Airline review: China Airlines economy, Taipei to Sydney


Taipei to Sydney


Airbus A330-300; the airline has 24 of these aircraft in its fleet with business and economy cabins.


Dynasty Flyer. Passengers can earn points with China Airlines, Mandarin Airlines and SkyTeam member flights. 


Economy, seat 9B – an aisle seat towards the front of the cabin. 


Just over nine hours. We leave and arrive 30 minutes late. 


The Taipei to Sydney route is flown four times a week. From October 26, 2015 to March 26, 2016 the frequency increases to daily. The frequency increase was introduced last year (for a total of three months) and was popular, hence the five-month daily service from October.


There are 277 seats arranged out in a 2-4-2 configuration (which turns into 2-3-2 towards the back). China Airlines doesn't charge for exit row seats so it's worth checking in early to try and secure one. The economy seat has a pitch of 31.5 inches (80 centimetres) and a width of 18 inches (46cm).


Two pieces of baggage, not weighing more than 20 kilograms total, is the allowance for economy-class passengers. Carry-on luggage is restricted to seven kilograms. 


Economy passengers have a personal Fantasy Sky 9-inch (22.9-centimetre) LCD touch screen with an AVOD in-flight entertainment system and a USB port. The movie selection is in line with other carriers, with adequate new releases and classics to keep movie marathon enthusiasts entertained for the duration of the flight (although it's a red-eye service so most people slept). A range of sitcoms, documentaries and games is also available. 



Pillows and blankets are already on seats when I board. The lighting isn't garish and the lavender and mauve interior scheme is agreeable. Seats recline liberally, overhead storage space is generous, amenities were kept clean and toiletries regularly replenished. 


Service was flawless from check-in until disembarkment. The Taiwanese people are known for their generous and calm nature and it was nice to see the airline staff echo the spirit of their country. The majority of passengers slept through most of the flight, but for night owls, staff were available and happy to help.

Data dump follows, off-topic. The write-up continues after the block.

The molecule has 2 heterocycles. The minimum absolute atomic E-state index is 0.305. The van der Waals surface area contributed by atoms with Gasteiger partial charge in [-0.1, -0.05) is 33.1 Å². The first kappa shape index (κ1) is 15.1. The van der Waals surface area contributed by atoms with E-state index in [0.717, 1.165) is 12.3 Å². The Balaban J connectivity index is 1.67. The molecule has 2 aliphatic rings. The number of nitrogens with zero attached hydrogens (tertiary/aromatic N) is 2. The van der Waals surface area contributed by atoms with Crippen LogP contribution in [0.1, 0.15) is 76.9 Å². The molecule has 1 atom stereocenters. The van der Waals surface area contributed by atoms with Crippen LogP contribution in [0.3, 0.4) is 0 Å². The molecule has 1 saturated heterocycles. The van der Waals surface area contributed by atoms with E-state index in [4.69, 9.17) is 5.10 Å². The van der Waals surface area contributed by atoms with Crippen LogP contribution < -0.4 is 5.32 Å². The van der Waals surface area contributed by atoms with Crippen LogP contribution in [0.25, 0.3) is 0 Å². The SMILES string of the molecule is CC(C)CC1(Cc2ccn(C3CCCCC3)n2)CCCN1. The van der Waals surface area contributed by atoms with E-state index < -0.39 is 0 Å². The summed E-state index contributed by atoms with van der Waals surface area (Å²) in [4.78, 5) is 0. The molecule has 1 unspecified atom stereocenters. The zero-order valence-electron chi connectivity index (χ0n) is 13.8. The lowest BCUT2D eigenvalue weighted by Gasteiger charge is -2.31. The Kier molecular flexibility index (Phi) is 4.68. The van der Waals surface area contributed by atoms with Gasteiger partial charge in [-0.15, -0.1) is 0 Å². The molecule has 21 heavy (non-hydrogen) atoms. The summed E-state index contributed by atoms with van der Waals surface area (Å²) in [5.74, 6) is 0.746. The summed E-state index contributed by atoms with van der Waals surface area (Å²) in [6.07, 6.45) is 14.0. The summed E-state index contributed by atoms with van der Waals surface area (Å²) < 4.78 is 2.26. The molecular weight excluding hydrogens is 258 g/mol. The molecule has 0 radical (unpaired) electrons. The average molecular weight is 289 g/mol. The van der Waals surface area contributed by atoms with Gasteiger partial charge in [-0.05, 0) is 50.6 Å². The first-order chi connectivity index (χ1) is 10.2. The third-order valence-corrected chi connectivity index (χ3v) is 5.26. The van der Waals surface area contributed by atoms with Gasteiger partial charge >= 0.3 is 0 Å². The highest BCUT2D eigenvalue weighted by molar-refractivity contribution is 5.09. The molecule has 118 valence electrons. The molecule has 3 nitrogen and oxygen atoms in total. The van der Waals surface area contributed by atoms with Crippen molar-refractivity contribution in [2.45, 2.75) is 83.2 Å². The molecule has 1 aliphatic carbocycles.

Dinner was served within an hour of leaving Taipei and breakfast about two hours prior to landing. Dinner was either deep-fried pork with black beans and rice or chicken chunks with corn and rice. I had the chicken, and although a little tough it was a nice change from my mainly-pork diet while in Taiwan. In the morning I opted for cheese scrambled eggs with chicken sausage. The second option was rice noodles teamed with pork and that was too much for my palate upon waking.


China Airlines is Taiwan's largest airline, headquartered in Taiwan Taoyuan International Airport (not in China like the name might have you believe) and the airline is ramping up its presence in Australia. In October 2014, China Airlines and Qantas finalised a codeshare agreement and in December 2014 China Airlines started flying from Sydney to Christchurch with thrice-weekly seasonal services, further expanding into the Oceania market. Sydney to Christchurch and Sydney to Auckland services will continue this year from October 26 for five months.


There are no comfort packs or water bottles in economy. I travel with an eye mask, earplugs and an empty water bottle (which I refill on the plane) and prefer a no-frills flight where seats are comfortable, food and service are good and I'm left alone unless I need something. I arrived into Sydney feeling fresh and happy. See

Tested by Tatyana Leonov, who flew courtesy of Taiwan Tourism Bureau.